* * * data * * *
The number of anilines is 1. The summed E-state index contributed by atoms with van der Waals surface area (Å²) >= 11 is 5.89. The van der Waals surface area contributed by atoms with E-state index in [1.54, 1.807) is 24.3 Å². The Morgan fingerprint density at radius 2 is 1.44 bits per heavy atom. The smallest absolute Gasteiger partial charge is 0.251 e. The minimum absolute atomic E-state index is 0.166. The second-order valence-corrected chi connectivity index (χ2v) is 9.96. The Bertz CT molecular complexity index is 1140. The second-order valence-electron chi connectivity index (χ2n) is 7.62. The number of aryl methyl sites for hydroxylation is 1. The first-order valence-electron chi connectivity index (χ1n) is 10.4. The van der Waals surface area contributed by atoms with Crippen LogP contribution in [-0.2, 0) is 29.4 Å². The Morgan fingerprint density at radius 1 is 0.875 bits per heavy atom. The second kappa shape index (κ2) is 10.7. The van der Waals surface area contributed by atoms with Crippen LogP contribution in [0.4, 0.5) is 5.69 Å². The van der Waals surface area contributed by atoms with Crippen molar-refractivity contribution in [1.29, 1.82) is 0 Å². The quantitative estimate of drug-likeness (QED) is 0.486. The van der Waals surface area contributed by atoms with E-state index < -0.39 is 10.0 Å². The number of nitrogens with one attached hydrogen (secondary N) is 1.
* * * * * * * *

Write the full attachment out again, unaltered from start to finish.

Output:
The number of anilines is 1. The summed E-state index contributed by atoms with van der Waals surface area (Å²) >= 11 is 5.89. The van der Waals surface area contributed by atoms with E-state index in [1.54, 1.807) is 24.3 Å². The Morgan fingerprint density at radius 2 is 1.44 bits per heavy atom. The smallest absolute Gasteiger partial charge is 0.251 e. The minimum absolute atomic E-state index is 0.166. The second-order valence-corrected chi connectivity index (χ2v) is 9.96. The Bertz CT molecular complexity index is 1140. The second-order valence-electron chi connectivity index (χ2n) is 7.62. The number of aryl methyl sites for hydroxylation is 1. The first-order valence-electron chi connectivity index (χ1n) is 10.4. The van der Waals surface area contributed by atoms with Crippen LogP contribution in [-0.2, 0) is 29.4 Å². The Morgan fingerprint density at radius 1 is 0.875 bits per heavy atom. The second kappa shape index (κ2) is 10.7. The van der Waals surface area contributed by atoms with Crippen LogP contribution in [0.4, 0.5) is 5.69 Å². The van der Waals surface area contributed by atoms with Crippen molar-refractivity contribution in [1.29, 1.82) is 0 Å². The quantitative estimate of drug-likeness (QED) is 0.486. The van der Waals surface area contributed by atoms with E-state index < -0.39 is 10.0 Å². The number of nitrogens with one attached hydrogen (secondary N) is 1.